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What Is A Bear Market And Why Should We Care?

When investing in companies, we as investors should always be attuned to the general sentiment in the market, as this would influence overall valuations and allow one to assess if a company may be over or under-valued.

The famous investor Howard Marks describes market sentiment as a “pendulum” which swings from one extreme to the other, hardly ever resting in the middle. This is because humans tend to over-react on both extremes, and we end up seeing valuations over-shooting in both directions, making stocks routinely either too expensive, or dirt cheap. When it comes to overall sentiment, we use the terms “bear market” and “bull market” to signify bad times and good times, respectively. Let’s focus on what a bear market is in this article.

A bear market is defined by Investopedia as such:

“A bear market is a condition in which securities prices fall and widespread pessimism causes the stock market’s downward spiral to be self-sustaining. Investors anticipate losses as pessimism and selling increases.”

The key words here are “pessimism,” “spiral,” and “self-sustaining.” Bad news causes pessimism in investors, who then proceed to sell their shares as they feel that the future outlook is bleak and that companies will not be able to grow their revenues and earnings. The wave of selling then causes share prices to fall sharply, which contributes to a downward spiral. When other investors see these sharp price declines, they take it as a cue to sell as well, thus exacerbating the sell-off and causing the selling to be self-sustaining.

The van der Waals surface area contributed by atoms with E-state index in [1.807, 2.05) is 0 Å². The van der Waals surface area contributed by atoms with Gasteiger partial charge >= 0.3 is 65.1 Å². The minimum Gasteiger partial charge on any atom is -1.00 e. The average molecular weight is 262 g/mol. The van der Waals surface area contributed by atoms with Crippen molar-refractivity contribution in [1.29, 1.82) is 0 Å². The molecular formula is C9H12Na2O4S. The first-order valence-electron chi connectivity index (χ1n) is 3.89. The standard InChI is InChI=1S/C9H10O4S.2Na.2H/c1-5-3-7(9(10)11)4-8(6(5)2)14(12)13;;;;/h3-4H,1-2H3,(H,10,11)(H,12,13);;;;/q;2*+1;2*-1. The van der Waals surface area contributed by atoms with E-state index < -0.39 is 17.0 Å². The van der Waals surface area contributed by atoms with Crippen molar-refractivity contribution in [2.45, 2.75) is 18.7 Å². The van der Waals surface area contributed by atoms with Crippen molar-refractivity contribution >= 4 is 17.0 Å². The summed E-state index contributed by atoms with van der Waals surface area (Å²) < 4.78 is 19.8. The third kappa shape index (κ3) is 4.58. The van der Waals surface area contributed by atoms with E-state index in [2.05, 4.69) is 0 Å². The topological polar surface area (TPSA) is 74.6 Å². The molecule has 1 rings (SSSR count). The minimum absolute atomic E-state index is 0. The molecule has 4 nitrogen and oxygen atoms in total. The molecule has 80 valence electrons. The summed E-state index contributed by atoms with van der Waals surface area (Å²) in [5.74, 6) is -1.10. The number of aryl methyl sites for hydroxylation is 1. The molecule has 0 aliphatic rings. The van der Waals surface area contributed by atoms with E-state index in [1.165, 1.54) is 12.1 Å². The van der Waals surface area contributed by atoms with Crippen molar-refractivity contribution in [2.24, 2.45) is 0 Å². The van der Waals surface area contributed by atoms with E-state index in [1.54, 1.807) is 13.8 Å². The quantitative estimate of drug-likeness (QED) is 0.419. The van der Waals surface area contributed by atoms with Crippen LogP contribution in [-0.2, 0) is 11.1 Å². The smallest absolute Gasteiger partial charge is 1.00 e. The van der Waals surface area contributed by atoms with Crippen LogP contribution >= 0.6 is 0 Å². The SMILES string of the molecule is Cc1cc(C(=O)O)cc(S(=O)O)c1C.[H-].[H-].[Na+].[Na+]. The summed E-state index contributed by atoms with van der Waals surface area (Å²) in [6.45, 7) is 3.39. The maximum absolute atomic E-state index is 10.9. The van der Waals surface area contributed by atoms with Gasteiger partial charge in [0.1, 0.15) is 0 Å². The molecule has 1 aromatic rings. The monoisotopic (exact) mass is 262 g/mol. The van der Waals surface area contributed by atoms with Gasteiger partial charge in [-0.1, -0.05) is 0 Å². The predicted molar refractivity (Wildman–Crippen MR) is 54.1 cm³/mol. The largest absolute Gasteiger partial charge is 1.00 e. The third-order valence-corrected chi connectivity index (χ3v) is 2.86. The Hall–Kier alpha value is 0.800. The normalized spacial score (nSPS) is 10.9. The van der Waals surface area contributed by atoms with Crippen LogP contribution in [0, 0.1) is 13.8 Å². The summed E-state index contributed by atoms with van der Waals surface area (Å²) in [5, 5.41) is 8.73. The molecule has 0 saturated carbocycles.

This vicious cycle will continue to perpetuate itself until all sellers have managed to exit the market, at which point valuations will be at their nadir as share prices fall far below what fundamentals would dictate to be reasonable.

As investors, we should remain calm during bear markets and look for golden opportunities to pick up shares in great companies at cheap valuations. Bear markets provide fertile opportunities for investors to scoop up shares at rock-bottom prices. However, fear and uncertainty will always rear their ugly head in investors’ minds and cause both hesitation and anxiety. It is important to have a disciplined approach to sifting out good bargains as well as a strong stomach to buy when everyone around you is selling.

In a subsequent article, I will look at characteristics of a bull market and how to position one’s portfolio defensively in such a scenario, in order to minimize losses in case a downturn hits.

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The information provided is for general information purposes only and is not intended to be personalised investment or financial advice.